Emergent Trends in the Reported Incidence of Prostate Cancer in Nigeria

Collection:
Clark Atlanta University Faculty Publications
Title:
Emergent Trends in the Reported Incidence of Prostate Cancer in Nigeria
Creator:
Ifere, Godwin O.
Abebe, Fisseha
Ananaba, Godwin A.
Date of Original:
2012-01-10
Subject:
African Americans--Education (Higher)--Georgia
Clark Atlanta University
Location:
United States, Georgia, Fulton County, Atlanta, 33.749, -84.38798
Medium:
articles
Type:
Text
Format:
application/pdf
Description:
Abstract: Background: To date there has not been any nationwide age-standardized incidence data reported for prostate cancer in Nigeria. We examined and integrated diverse trends in the age-specific incidence of prostate cancer into a comprehensive trend for Nigeria, and examined how best the existing data could generate a countrywide age-standardized incidence rate for the disease. Methods: Data were obtained from studies undertaken between 1970 and 2007 in referral hospital-based cancer registries. Records from at least one tertiary hospital in each of the six geopolitical zones of Nigeria were examined retrospectively. Data were also reported for the rural population in cross-sectional prospective studies. Age-standardized incidence rates and the annual incidence of disease were calculated. Results: Higher incidence rates for prostate cancer during this period were recorded for patients aged 6069 years and 7079 years, with a lower incidence rate for patients aged younger than 50 years. An exponential annual incidence rate of disease was observed in the 5079 year age group and peaked at 7079 years before dropping again at age 80 years. The results showed metastasis in more than half of these hospital-based prostate tumors. Conclusion: Our results suggest that prostate cancer occurs at a relatively young age in Nigerians and that hospital-based registry reports may not appropriately reflect the incidence of the disease in Nigeria. A countrywide screening program is urgently needed. Finally, the difference in reported stages of disease found in Nigerians and African-Americans versus Caucasians suggests biological differences in the prognosis. Nigeria may thus typify one of the ancestral populations that harbor inherited genes predisposing African-Americans to high-risk prostate cancer.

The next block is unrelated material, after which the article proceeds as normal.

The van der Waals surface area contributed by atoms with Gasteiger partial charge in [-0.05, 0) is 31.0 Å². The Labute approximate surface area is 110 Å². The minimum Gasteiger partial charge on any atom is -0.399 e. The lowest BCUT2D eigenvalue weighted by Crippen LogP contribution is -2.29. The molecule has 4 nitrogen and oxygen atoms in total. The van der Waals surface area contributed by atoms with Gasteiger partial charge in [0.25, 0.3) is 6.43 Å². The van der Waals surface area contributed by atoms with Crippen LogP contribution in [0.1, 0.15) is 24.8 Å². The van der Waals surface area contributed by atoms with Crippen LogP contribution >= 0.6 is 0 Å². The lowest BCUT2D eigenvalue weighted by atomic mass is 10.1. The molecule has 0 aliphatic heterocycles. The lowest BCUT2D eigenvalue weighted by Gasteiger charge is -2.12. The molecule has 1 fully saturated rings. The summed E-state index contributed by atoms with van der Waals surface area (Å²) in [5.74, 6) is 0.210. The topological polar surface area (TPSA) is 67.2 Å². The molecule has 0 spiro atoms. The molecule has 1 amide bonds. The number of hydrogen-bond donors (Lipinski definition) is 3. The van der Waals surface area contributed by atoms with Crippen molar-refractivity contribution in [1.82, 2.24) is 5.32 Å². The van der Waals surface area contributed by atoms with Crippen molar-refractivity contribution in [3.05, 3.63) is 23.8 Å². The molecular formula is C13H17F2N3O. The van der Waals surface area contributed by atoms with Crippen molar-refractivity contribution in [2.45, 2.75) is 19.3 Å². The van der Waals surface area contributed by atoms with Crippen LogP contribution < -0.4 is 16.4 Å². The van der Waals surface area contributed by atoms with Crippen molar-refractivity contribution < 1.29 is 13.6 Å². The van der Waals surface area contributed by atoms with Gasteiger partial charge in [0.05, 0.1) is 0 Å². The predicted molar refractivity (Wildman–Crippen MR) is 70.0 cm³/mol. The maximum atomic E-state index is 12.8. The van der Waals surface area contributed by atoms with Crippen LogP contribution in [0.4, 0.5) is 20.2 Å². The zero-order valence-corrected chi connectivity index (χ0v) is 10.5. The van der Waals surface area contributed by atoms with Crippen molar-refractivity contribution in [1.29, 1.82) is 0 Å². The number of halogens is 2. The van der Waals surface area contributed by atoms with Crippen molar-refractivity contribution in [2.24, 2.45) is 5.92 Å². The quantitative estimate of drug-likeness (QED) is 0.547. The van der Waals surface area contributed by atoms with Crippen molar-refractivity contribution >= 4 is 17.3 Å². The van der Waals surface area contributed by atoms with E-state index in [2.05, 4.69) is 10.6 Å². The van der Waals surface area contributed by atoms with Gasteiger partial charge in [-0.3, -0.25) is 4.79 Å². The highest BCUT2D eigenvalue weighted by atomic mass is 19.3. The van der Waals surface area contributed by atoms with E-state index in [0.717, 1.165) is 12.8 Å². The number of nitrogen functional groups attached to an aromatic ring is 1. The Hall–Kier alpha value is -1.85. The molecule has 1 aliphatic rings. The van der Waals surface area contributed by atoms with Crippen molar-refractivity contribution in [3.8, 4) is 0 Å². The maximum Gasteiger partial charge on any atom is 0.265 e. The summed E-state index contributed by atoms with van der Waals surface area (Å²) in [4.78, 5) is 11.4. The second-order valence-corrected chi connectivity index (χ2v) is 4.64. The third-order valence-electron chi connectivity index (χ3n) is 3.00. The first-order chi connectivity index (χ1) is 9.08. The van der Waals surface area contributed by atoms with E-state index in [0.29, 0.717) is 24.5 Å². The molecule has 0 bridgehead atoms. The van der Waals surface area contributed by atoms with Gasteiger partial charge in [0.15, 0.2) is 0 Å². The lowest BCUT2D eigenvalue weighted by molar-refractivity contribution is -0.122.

Source: Clinical Epidemiology
DOI: 10.2147/CLEP.S23536
URL: http://www.ncbi.nlm.nih.gov/pmc/articles/PMC3266866/
Metadata URL:
http://hdl.handle.net/20.500.12322/cau.ir:2012_ifere_etal
Language:
eng
Original Collection:
Clark Atlanta University Faculty Publications
Holding Institution:
Clark Atlanta University
Rights:

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